Editor's note: Marco Vriens is managing director strategic analytics and senior vice president methodology at The Modellers, a Salt Lake City, Utah, research firm. He is based in LaCrosse, Wis. Pat Kidd is client services senior vice president at The Modellers. She is based in the firm’s Princeton, N.J., office.
While tracking studies are great they can also be plagued by unexplainable movements of the metrics and/or a dearth of actionable insights generated. The result can be an erosion of credibility and acceptance by management and a lack of compelling action items, even if the results are seen as credible. Before changing vendors or stopping the funding of the tracking work, we recommend examining whether the situation can be improved. It often can, as we will explore in this article, if you use smart analytics to obtain more credible and more actionable insights from your tracking studies.
Counterintuitive or seemingly erratic results can erode confidence in the tracking results as a whole and decrease the likelihood that stakeholders will use the study findings.
When presented with this type of result, the first step is to be certain that confidence intervals have been calculated correctly across waves. This may seem obvious but we have seen many cases where this was not done properly. Tracking studies using a sample that requires weighting prior to reporting the results need to use a special formula to calculate the confidence intervals. Weighting often significantly increases the confidence intervals – it’s not uncommon to see an increase of 50 percent or more. What seems to be an erratic movement of a metric can actually be perfectly within the bounds of the confidence intervals once the impact of weighting is taken into account.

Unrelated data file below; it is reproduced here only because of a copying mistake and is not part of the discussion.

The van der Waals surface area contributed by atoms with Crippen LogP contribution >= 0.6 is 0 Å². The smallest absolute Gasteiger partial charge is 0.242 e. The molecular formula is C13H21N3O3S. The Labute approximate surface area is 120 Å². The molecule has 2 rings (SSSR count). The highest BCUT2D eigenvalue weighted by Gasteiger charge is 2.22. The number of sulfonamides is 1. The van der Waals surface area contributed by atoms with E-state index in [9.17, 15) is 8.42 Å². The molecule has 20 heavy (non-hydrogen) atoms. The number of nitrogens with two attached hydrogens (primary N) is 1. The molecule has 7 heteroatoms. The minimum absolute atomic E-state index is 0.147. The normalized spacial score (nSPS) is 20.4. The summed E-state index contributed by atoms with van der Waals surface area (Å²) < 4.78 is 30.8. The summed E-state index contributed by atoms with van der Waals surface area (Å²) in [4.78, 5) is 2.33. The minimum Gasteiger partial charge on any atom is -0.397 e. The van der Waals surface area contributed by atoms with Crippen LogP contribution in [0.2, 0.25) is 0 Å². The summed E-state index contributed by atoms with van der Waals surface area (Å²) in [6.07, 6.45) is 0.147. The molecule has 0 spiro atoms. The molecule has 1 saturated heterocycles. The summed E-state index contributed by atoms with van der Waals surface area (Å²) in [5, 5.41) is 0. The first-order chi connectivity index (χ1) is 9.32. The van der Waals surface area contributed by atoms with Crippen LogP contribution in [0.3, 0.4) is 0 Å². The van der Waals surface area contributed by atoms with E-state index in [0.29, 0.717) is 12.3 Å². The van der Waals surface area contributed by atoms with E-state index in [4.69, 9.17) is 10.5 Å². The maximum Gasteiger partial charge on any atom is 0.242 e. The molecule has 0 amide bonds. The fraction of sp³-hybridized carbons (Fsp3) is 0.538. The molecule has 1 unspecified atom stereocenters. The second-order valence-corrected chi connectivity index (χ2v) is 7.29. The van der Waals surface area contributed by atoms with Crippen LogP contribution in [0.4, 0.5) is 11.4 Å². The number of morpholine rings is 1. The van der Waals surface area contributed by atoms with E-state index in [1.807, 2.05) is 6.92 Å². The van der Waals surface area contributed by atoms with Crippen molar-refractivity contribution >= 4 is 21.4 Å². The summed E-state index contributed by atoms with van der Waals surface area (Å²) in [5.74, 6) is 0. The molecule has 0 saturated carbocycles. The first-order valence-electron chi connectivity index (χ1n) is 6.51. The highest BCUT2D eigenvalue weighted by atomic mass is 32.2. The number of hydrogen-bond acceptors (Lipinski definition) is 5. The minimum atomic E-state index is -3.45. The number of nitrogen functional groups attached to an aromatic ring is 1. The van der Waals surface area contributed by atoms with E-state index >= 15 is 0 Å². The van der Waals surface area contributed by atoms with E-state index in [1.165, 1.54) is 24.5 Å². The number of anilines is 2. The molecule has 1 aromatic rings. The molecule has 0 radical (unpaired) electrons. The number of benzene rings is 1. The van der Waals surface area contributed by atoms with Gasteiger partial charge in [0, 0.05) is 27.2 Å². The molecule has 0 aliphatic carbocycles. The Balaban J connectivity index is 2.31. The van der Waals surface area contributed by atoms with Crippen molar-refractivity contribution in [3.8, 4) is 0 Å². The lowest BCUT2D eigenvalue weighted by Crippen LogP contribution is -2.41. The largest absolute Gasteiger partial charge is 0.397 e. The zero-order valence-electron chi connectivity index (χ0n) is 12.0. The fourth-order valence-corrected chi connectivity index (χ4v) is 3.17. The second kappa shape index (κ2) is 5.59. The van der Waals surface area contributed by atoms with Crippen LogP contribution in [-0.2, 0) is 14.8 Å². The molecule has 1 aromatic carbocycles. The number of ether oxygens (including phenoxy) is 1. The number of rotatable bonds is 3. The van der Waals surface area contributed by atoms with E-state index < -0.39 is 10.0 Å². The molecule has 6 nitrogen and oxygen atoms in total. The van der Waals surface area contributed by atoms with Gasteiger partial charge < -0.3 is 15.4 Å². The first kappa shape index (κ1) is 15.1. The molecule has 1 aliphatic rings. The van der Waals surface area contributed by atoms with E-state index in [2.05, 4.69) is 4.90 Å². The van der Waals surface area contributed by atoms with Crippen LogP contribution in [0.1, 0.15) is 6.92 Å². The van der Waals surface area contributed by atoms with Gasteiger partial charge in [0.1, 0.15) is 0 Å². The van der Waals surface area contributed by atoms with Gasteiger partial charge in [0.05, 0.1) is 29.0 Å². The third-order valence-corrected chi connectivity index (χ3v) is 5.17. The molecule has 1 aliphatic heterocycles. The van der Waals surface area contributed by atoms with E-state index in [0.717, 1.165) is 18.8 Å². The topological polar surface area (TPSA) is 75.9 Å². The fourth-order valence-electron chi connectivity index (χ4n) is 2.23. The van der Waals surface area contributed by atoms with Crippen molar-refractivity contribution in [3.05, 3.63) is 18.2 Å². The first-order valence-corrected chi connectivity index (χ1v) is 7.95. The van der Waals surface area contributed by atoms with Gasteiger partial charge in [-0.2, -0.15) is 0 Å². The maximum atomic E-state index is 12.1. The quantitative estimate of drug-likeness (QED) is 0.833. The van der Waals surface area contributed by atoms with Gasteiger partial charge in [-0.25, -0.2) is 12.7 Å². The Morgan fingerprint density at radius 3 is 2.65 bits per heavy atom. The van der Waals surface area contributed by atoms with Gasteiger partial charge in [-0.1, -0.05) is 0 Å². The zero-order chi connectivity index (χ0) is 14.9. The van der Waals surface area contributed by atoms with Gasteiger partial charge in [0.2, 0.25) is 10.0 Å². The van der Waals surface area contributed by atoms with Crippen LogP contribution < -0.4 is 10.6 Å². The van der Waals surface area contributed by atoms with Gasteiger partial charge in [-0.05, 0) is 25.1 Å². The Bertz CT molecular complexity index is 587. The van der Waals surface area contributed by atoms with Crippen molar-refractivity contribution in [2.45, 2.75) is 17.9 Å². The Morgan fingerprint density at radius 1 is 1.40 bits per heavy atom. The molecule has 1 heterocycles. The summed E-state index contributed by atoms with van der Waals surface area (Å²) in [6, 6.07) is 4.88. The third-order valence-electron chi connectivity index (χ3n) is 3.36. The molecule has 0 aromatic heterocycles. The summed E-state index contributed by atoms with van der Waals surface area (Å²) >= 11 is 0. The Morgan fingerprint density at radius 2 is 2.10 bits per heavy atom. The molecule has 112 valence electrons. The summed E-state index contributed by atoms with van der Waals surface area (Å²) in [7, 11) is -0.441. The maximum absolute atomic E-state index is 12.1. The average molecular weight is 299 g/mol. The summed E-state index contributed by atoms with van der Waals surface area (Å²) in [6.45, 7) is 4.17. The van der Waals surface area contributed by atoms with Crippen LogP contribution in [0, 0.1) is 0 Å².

A second remedy is ensuring that response-style effects are mitigated as much as possible. Obvious ones, such as the straightliners, can be easily identified and dealt with. Other response-style biases are harder to detect. Respondents can vary substantially in how they respond to typical discrete response scales (e.g., five-, seven- or nine-point rating scales). Some may tend to use the middle of the scale while others may prefer to be at the extremes. Such effects can occur any time but are probably worse in cross-cultural, cross-country research. This heterogeneous scale usage compromises any comparisons across countries, segments or waves. It also causes an upward bias in the covariances among various metrics (e.g., brand ratings) which, like dominoes falling, goes on to compromise driver (regression) models.
A common approach, centering of the data, is not a fix. A better fix is to apply an approach published in the Journal of the American Statistical Association1. This approach can be relatively easily programmed in R (a popular statistical analysis language that allows market researchers to quickly program specific statistical solutions that may not be available in mainstream packages such as SPSS or SAS). Apply this as a best practice data preparation step. This needs to be done prior to any driver analysis or clustering/segmentation as such analyses will be affected by a biased covariance matrix.
Halo responders, whose emotions about the brand or topic being explored spill over into all of their metrics, are more difficult to identify and correct for. However, it’s important to find them in a sample because their responses do not provide much information about individual brand attributes but are instead more a measure of how they feel overall about the brand. Halo response styles also result in multicollinearity, which makes it more difficult to determine drivers of key brand metrics. Recently models have been developed that separate the haloers from the non-haloers and as such can better identify the areas where the client performs well and where they perform less well.